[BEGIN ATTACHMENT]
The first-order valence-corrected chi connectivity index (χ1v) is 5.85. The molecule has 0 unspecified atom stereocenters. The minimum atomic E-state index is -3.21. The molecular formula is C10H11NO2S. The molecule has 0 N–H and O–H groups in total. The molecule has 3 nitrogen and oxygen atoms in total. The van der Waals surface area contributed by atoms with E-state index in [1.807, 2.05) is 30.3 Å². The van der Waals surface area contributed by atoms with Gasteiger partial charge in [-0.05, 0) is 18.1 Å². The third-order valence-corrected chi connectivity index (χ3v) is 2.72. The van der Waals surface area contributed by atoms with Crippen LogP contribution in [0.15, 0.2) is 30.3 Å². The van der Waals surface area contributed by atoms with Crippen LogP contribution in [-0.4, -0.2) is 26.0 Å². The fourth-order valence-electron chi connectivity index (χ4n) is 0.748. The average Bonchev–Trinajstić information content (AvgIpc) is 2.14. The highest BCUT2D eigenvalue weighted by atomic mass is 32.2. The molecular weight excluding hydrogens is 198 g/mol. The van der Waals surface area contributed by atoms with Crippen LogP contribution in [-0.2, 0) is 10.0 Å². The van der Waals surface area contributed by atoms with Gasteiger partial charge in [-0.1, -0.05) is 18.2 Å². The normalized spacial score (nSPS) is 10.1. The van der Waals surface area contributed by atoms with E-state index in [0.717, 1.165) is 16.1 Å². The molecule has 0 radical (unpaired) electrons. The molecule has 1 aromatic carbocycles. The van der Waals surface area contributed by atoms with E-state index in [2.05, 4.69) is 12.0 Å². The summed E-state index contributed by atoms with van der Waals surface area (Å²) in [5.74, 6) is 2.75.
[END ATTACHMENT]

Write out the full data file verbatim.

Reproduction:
The first-order valence-corrected chi connectivity index (χ1v) is 5.85. The molecule has 0 unspecified atom stereocenters. The minimum atomic E-state index is -3.21. The molecular formula is C10H11NO2S. The molecule has 0 N–H and O–H groups in total. The molecule has 3 nitrogen and oxygen atoms in total. The van der Waals surface area contributed by atoms with E-state index in [1.807, 2.05) is 30.3 Å². The van der Waals surface area contributed by atoms with Gasteiger partial charge in [-0.05, 0) is 18.1 Å². The third-order valence-corrected chi connectivity index (χ3v) is 2.72. The van der Waals surface area contributed by atoms with Crippen LogP contribution in [0.15, 0.2) is 30.3 Å². The van der Waals surface area contributed by atoms with Crippen LogP contribution in [-0.4, -0.2) is 26.0 Å². The fourth-order valence-electron chi connectivity index (χ4n) is 0.748. The average Bonchev–Trinajstić information content (AvgIpc) is 2.14. The highest BCUT2D eigenvalue weighted by atomic mass is 32.2. The molecular weight excluding hydrogens is 198 g/mol. The van der Waals surface area contributed by atoms with Crippen LogP contribution in [-0.2, 0) is 10.0 Å². The van der Waals surface area contributed by atoms with Gasteiger partial charge in [-0.1, -0.05) is 18.2 Å². The normalized spacial score (nSPS) is 10.1. The van der Waals surface area contributed by atoms with E-state index in [0.717, 1.165) is 16.1 Å². The molecule has 0 radical (unpaired) electrons. The molecule has 1 aromatic carbocycles. The van der Waals surface area contributed by atoms with E-state index in [2.05, 4.69) is 12.0 Å². The summed E-state index contributed by atoms with van der Waals surface area (Å²) in [5.74, 6) is 2.75.